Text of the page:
BacTech and Gold Bullion Team Up in Cobalt Campadmin
BacTech Mining Corporation announced that it has signed a Memorandum of Understanding with Gold Bullion Development Corp. of Cobalt, Ontario. The basis of the agreement entails BacTech investigating the use of its proprietary bioleaching technology to treat certain tailings in the Cobalt Camp in northeastern Ontario for the recovery of cobalt and silver. In addition, BacTech will investigate potential environmental remediation for the associated arsenic in the tailings. In the event of a positive outcome from the study, both parties will formalize the agreement through the creation of a Joint Venture.
Silver and cobalt were first discovered in 1903 in the Cobalt Camp and by 1922, cumulative production had reached over 333 million ounces of silver. Given the fact that there were very few applications for cobalt metal prior to World War II, most of the cobalt was disposed of along with the tailings on surface or pumped into local lakes. The rush to mine deposits of silver, combined with a lack of knowledge about environmental protection, led to very large amounts of waste rock, mine tailings and refinery waste throughout the area.
What has been left behind potentially offers considerable upside for BacTech and Gold Bullion. Studies have shown that tailings in the Cobalt area contain very high amounts of arsenic, as well as nickel and cobalt. The concentrations of these metals vary between tailings deposits, but arsenic is found in all of the tailings in the area. Many of these tailings continue to be the source of water pollution which leads to high levels of arsenic and other contaminants in the lakes and streams around Cobalt.
The advantage of BacTech’s bioleaching technology is its’ ability to capture cobalt and silver, as well as treat and neutralize arsenic from concentrates. The release of arsenic through bioleaching and its subsequent bonding with iron produces a stable ferric arsenate end product which is classified as benign by the United States Environmental Protection Agency. In addition to treating the arsenic in the tailings, BacTech will also be investigating the prospects of delivering cobalt and nickel into solution for conventional recovery.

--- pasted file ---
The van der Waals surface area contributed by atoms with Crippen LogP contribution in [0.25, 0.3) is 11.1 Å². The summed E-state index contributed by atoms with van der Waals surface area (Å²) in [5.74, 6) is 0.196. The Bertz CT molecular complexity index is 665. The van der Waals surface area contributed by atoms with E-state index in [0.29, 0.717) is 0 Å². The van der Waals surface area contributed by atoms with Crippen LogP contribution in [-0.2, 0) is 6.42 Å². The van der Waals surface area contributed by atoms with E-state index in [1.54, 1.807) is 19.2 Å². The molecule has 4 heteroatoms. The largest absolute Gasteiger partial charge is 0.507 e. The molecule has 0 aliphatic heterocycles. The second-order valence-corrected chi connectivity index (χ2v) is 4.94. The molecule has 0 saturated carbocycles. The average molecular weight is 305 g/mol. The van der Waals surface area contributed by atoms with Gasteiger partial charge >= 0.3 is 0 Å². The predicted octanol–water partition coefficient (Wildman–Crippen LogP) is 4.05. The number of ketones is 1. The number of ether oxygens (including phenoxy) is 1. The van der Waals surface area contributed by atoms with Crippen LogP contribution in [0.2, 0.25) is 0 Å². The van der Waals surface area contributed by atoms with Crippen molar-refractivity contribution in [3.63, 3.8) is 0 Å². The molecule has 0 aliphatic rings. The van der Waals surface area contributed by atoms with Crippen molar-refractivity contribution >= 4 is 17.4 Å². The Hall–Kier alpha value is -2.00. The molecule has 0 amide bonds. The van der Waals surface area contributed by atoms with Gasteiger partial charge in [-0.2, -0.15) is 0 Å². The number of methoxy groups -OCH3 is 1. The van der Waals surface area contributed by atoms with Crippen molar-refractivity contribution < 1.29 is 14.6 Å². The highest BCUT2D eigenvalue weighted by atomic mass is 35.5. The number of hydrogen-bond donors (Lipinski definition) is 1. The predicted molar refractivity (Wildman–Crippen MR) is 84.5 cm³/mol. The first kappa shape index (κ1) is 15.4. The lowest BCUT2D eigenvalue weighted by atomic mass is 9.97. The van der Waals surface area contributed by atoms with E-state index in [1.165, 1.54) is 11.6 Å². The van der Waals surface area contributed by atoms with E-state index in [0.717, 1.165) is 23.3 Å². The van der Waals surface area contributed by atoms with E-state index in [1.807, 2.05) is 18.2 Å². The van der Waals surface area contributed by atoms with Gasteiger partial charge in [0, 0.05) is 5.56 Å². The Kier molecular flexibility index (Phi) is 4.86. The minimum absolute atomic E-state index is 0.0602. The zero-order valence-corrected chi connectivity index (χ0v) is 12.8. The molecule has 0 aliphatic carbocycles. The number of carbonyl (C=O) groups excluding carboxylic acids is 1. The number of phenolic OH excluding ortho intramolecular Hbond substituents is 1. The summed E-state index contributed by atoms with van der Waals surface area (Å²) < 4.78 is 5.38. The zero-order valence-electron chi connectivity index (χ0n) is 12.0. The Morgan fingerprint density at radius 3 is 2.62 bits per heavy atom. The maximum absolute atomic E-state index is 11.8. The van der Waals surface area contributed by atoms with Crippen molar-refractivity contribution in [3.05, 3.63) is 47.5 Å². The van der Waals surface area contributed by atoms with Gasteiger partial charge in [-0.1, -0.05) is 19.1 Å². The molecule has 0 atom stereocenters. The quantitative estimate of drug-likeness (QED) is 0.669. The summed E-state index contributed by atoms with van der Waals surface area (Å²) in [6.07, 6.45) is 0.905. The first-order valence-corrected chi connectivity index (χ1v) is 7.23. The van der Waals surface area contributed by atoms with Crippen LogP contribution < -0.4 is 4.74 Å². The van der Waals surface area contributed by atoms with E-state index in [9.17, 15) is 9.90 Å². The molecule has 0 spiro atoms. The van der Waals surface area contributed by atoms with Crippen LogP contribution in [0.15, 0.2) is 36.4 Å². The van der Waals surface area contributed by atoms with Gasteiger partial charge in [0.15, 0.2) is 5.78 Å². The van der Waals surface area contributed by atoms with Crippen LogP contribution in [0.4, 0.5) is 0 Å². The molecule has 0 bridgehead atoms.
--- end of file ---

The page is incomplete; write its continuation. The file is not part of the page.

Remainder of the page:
Ross Orr, President and CEO of BacTech stated, “This agreement opens up new avenues for BacTech. The environmental side of mining offers opportunities to clean up historic problems with the upside of recovering metals for our own account. We will be introducing ourselves to fund managers who operate in the environmental arena in addition to the resource sector.”
Gold Bullion will deliver to BacTech a representative sample of approximately 500 kg for concentration from its Castle Mine tailings (see Gold Bullion press release dated June 5, 2008) to conduct preliminary bioleach amenability work. Should positive results be achieved, BacTech and Gold Bullion will proceed to the construction of a pilot plant to be sited in the Cobalt Camp under a still-to-be-determined sharing of obligations.
A proposed flow sheet is expected to show a relatively low grade bulk concentrate produced from the tailings in which much of the arsenic is captured together with cobalt and nickel metal. An attribute of bioleaching is its ability to economically treat low grade concentrates that would not be accepted by conventional smelters. The concentrate would be subjected to bioleaching, resulting in arsenic neutralization and the release of cobalt and nickel metal into solution. A cobalt/nickel precipitate is the most likely end product, which will either be shipped offsite for processing, or a study will look into the possibility of producing metal onsite.
BacTech’s ability to work with precious metals has been commercially proven at three different bioleach plants. In addition, BacTech has demonstrated its abilities in base metal concentrates with Industrias Penoles de C.V. in Mexico.